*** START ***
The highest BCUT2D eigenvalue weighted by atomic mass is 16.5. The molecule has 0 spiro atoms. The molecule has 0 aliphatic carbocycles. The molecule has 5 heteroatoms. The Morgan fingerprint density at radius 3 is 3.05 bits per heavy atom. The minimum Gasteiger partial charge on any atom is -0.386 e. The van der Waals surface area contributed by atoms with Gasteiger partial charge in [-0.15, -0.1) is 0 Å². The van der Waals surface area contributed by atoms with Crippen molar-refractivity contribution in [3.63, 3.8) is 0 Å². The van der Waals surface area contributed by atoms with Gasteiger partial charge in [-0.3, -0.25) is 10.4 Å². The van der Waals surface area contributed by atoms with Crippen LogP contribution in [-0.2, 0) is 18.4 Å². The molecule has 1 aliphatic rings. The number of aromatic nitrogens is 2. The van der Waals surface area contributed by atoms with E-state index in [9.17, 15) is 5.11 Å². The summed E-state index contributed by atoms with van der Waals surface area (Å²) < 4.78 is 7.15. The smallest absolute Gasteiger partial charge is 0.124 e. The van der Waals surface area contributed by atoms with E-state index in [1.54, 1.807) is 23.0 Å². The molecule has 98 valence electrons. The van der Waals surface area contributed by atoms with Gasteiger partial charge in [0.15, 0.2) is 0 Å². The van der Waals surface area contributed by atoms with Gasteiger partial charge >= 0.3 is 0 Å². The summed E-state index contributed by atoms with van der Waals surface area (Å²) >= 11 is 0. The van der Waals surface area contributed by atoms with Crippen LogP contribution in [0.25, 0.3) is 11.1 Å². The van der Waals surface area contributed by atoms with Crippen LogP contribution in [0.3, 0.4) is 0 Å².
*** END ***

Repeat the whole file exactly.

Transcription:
The highest BCUT2D eigenvalue weighted by atomic mass is 16.5. The molecule has 0 spiro atoms. The molecule has 0 aliphatic carbocycles. The molecule has 5 heteroatoms. The Morgan fingerprint density at radius 3 is 3.05 bits per heavy atom. The minimum Gasteiger partial charge on any atom is -0.386 e. The van der Waals surface area contributed by atoms with Gasteiger partial charge in [-0.15, -0.1) is 0 Å². The van der Waals surface area contributed by atoms with Crippen molar-refractivity contribution in [3.63, 3.8) is 0 Å². The van der Waals surface area contributed by atoms with Gasteiger partial charge in [-0.3, -0.25) is 10.4 Å². The van der Waals surface area contributed by atoms with Crippen LogP contribution in [-0.2, 0) is 18.4 Å². The molecule has 1 aliphatic rings. The number of aromatic nitrogens is 2. The van der Waals surface area contributed by atoms with E-state index in [9.17, 15) is 5.11 Å². The summed E-state index contributed by atoms with van der Waals surface area (Å²) < 4.78 is 7.15. The smallest absolute Gasteiger partial charge is 0.124 e. The van der Waals surface area contributed by atoms with E-state index in [1.54, 1.807) is 23.0 Å². The molecule has 98 valence electrons. The van der Waals surface area contributed by atoms with Gasteiger partial charge in [0.15, 0.2) is 0 Å². The van der Waals surface area contributed by atoms with Gasteiger partial charge >= 0.3 is 0 Å². The summed E-state index contributed by atoms with van der Waals surface area (Å²) >= 11 is 0. The van der Waals surface area contributed by atoms with Crippen LogP contribution in [0.25, 0.3) is 11.1 Å². The van der Waals surface area contributed by atoms with Crippen LogP contribution in [0.3, 0.4) is 0 Å².